A 12-year-old girl testified Friday that her father, Marco Barrera, killed her 2-year-old sister and then beat her 5-year-old brother daily until his death in 1998.
Maria Esquivel, speaking in a hushed courtroom in San Fernando, recalled the final minutes of Guadalupe "Lupita" Esquivel's young life, but had difficulty remembering the particular beating that caused Ernesto Esquivel's death.
Barrera, 38, could face the death penalty for killing and allegedly torturing his two children. Sheriff's deputies found their bodies buried in the Angeles National Forest in March 1998. Autopsies showed that 13 of the boy's ribs had been broken and that he had suffered fractures of both arms; Lupita died of a fractured skull and internal bleeding.
Maria remained composed throughout her nearly two hours of testimony in Barrera's murder trial. She wept openly just once, when trying to recall Ernesto's death.
She often put her hands over her eyes as Deputy Dist. Atty. Carolyn McNary questioned her about the years of abuse involving her siblings.
Barrera's attorney, Arthur Braudrick, said his client has admitted to fatally beating both children but has said he did not torture them. Braudrick is asking the San Fernando jury to spare the Pacoima man's life by convicting him of second-degree murder.
Maria is the first of Barrera's children to testify against him. At least two others are expected to take the stand next week in Los Angeles County Superior Court Judge Ronald S. Coen's courtroom.
Maria testified that one morning Lupita wet a mattress the children all slept on, precipitating a beating by Barrera that ended in Lupita's death.
"My dad started hitting her with his hand and threw her on the wall," she said.
When Lupita cried, Barrera ordered Maria to give her a cold shower. Maria said she began a warm shower, but Barrera came into the bathroom and turned on the cold water.
When Lupita continued to cry, Barrera carried her from the bathroom by one arm while hitting the 2-year-old on the back with his hand, Maria said.
After the beating, "my dad threw her into the wall" about eight feet away, she said. "It sounded like something cracked . . . her neck went down" and she stopped crying.
Barrera ordered Maria to try to prop up Lupita's head, she said, but she couldn't. "It kept going down," she testified.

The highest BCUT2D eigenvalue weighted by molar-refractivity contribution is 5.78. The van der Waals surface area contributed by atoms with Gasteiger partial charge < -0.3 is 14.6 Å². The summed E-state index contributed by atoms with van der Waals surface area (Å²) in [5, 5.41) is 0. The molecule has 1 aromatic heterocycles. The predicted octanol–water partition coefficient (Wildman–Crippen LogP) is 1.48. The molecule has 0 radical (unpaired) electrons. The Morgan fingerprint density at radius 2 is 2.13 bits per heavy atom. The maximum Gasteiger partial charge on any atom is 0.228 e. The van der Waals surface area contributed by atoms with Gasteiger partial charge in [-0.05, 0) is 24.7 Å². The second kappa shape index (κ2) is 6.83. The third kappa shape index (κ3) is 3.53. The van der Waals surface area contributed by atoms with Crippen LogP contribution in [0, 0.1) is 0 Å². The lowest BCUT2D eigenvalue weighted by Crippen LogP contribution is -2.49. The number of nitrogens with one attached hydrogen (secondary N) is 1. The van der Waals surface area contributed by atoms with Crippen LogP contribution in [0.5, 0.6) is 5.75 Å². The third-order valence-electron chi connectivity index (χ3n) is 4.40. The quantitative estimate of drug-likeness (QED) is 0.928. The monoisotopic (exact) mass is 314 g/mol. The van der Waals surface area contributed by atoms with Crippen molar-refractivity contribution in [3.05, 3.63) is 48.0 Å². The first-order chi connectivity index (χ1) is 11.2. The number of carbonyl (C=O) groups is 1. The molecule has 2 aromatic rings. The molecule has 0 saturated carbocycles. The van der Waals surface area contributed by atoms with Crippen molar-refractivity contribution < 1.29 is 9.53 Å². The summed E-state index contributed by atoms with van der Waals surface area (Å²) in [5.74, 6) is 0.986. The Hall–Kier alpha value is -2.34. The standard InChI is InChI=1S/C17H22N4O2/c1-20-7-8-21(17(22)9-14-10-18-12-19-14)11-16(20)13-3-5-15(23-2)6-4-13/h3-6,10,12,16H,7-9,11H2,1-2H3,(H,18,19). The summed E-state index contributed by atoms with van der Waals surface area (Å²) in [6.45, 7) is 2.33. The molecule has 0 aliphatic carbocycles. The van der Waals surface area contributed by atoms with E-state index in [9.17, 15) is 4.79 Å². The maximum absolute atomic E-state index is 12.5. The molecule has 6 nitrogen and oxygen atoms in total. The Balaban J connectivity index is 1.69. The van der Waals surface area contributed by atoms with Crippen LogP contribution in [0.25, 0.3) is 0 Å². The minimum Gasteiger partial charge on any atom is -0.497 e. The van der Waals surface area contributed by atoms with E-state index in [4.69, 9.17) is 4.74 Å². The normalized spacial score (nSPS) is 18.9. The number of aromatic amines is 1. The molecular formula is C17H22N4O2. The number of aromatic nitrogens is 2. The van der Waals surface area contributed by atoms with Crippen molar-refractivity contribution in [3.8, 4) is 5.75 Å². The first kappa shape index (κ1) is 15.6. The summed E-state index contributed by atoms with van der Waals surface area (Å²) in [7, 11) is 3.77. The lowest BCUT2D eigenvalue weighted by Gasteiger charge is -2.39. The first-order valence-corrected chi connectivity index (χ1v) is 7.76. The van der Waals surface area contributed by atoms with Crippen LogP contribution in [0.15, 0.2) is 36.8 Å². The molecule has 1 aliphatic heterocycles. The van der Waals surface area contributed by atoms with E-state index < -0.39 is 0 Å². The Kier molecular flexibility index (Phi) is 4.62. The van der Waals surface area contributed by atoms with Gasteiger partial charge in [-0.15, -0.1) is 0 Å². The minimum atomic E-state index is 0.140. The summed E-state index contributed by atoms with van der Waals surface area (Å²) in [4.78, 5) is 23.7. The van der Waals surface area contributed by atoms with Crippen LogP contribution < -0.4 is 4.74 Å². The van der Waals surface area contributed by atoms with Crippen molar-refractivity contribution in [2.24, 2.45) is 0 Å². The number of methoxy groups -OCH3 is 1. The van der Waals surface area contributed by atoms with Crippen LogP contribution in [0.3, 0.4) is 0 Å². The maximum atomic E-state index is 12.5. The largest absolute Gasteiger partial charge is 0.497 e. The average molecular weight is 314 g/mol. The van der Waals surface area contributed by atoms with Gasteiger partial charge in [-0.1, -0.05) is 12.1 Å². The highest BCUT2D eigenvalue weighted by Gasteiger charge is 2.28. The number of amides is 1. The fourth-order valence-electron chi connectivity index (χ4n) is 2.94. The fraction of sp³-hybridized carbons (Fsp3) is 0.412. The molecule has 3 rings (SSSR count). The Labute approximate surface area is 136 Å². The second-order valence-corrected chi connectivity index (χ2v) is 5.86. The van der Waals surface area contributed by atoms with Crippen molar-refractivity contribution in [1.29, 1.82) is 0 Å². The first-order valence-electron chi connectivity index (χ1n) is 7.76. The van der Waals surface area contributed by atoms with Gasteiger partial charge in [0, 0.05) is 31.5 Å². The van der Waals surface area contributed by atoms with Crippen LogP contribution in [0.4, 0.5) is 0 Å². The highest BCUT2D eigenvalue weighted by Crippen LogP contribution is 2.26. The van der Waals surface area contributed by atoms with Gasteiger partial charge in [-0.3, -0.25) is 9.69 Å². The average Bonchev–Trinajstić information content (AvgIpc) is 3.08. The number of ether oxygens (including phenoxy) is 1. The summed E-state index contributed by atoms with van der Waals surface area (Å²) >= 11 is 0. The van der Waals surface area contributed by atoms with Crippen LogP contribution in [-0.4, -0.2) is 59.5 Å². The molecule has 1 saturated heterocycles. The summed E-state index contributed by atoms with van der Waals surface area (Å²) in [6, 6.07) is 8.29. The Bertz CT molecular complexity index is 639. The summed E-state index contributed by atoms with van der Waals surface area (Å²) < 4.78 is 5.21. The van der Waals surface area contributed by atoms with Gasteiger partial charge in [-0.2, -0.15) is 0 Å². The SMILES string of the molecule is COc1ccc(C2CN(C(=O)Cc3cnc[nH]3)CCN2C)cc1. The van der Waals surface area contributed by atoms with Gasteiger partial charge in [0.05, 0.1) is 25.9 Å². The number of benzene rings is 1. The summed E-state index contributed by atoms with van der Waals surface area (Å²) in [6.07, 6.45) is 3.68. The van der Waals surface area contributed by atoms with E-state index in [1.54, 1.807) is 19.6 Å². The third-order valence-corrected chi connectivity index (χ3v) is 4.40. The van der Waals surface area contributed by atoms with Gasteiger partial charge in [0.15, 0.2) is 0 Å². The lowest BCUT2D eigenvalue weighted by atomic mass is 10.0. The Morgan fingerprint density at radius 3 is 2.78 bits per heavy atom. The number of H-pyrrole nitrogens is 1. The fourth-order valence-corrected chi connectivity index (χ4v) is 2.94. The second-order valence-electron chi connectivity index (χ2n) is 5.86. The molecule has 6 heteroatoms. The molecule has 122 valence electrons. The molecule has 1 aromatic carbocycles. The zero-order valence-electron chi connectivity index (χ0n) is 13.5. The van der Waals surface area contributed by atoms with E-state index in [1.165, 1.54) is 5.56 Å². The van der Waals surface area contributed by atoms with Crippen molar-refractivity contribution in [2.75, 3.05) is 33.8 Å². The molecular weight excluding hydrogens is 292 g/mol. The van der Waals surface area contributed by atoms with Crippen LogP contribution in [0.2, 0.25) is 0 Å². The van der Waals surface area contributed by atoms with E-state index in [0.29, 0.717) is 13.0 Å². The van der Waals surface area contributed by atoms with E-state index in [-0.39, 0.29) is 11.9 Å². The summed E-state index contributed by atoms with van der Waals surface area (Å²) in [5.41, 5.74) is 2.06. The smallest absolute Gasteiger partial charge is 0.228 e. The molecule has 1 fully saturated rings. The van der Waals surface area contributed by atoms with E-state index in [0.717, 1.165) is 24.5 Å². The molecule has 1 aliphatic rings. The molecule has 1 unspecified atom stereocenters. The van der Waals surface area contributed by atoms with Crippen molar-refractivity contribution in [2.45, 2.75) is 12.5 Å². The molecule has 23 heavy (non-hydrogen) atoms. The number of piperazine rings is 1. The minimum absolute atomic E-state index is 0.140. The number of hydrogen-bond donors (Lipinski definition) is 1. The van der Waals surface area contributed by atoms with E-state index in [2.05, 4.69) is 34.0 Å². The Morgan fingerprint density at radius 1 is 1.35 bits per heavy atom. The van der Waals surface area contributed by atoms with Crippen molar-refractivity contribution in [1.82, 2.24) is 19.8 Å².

"You killed her," Maria said her aunt told Barrera.
"He told [her aunt] not to tell nobody," Maria testified; he told the children "don't tell nobody."
Maria said that was the last time she was with her sister.
After Lupita's death, Maria said, Barrera treated Ernesto "nice" for about a week, then began to beat him daily.
"He used to hit him so hard . . . [with] a belt, leather shoes, whatever he could find," she said.
Ernesto "had red marks, bruises, a broken leg," Maria testified. She said Ernesto would hop on one foot because his other leg was broken.
Before his death, the prosecutor said, Ernesto was in a coma.
Maria described how her brother was propped against the wall, where his siblings and aunt tried to feed him. "It looked like he was asleep," she testified.
Maria said she could not recall what happened to Ernesto the day he died, but she described vividly the night she helped bury him.
Ernesto's body was on the floor in the back seat of Barrera's car, and Maria was among the children in the back seat.
Barrera told them "to put our feet up so we don't have to touch the body," Maria said.
He also told his children that if police stopped them, to put their feet down to hide the body.
In the forest, Barrera instructed his children to tell authorities, if confronted, "that we didn't know what was going on, that we never saw the body before," Maria said.
Maria told jurors she did not immediately tell police about Lupita's death because her father had threatened her before his arrest. It took authorities three weeks before they realized Barrera had another child buried in the same forest.
"He said when he came out of jail he would hit us," Maria testified. "I knew my dad would come out of jail . . . and he would hit us really hard."
Maria told jurors her father focused most of his abuse on two of the 14 children he fathered with his wife, Petra Ricardo, 39, also known as Petra Esquivel, and her sister, Maria Ricardo, 31, also known as Juana Barrera.
The family tree is so confusing that McNary brought a chart showing all the children and their relationship to the two women. Not only do some of the children share the same first names, but the family has also used so many aliases over the years that even the authorities have had difficulty determining their real names.
Maria Ricardo is also on trial for child abuse and accessory to murder; Petra Ricardo is serving four years in prison for child endangerment, under a plea agreement that requires her to testify against her husband and sister.